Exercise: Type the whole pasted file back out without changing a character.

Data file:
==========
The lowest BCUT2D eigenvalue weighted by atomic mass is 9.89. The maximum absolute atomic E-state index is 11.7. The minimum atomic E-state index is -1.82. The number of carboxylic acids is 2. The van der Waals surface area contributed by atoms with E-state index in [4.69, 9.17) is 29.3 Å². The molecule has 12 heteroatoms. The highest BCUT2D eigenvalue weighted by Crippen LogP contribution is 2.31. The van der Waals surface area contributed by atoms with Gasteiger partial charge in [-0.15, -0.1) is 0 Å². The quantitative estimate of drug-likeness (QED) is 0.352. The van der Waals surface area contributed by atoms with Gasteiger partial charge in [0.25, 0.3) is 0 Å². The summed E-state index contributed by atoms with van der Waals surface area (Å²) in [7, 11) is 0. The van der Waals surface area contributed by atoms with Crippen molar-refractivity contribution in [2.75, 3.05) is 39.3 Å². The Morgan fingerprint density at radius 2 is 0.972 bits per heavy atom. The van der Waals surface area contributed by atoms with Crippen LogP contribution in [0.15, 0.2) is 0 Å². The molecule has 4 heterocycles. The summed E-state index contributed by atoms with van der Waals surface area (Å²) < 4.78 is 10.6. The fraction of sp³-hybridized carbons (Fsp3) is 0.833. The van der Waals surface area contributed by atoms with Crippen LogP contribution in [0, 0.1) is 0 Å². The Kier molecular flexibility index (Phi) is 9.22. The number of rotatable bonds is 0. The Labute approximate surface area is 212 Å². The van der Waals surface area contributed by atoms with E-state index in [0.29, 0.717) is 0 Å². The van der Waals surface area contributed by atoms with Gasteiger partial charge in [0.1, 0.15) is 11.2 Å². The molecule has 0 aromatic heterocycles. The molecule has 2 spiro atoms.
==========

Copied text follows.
The lowest BCUT2D eigenvalue weighted by atomic mass is 9.89. The maximum absolute atomic E-state index is 11.7. The minimum atomic E-state index is -1.82. The number of carboxylic acids is 2. The van der Waals surface area contributed by atoms with E-state index in [4.69, 9.17) is 29.3 Å². The molecule has 12 heteroatoms. The highest BCUT2D eigenvalue weighted by Crippen LogP contribution is 2.31. The van der Waals surface area contributed by atoms with Gasteiger partial charge in [-0.15, -0.1) is 0 Å². The quantitative estimate of drug-likeness (QED) is 0.352. The van der Waals surface area contributed by atoms with Gasteiger partial charge in [0.25, 0.3) is 0 Å². The summed E-state index contributed by atoms with van der Waals surface area (Å²) in [7, 11) is 0. The van der Waals surface area contributed by atoms with Crippen molar-refractivity contribution in [2.75, 3.05) is 39.3 Å². The Morgan fingerprint density at radius 2 is 0.972 bits per heavy atom. The van der Waals surface area contributed by atoms with Crippen LogP contribution in [0.15, 0.2) is 0 Å². The molecule has 4 heterocycles. The summed E-state index contributed by atoms with van der Waals surface area (Å²) < 4.78 is 10.6. The fraction of sp³-hybridized carbons (Fsp3) is 0.833. The van der Waals surface area contributed by atoms with Crippen LogP contribution in [0, 0.1) is 0 Å². The Kier molecular flexibility index (Phi) is 9.22. The number of rotatable bonds is 0. The Labute approximate surface area is 212 Å². The van der Waals surface area contributed by atoms with E-state index in [0.29, 0.717) is 0 Å². The van der Waals surface area contributed by atoms with Gasteiger partial charge in [0.1, 0.15) is 11.2 Å². The molecule has 0 aromatic heterocycles. The molecule has 2 spiro atoms.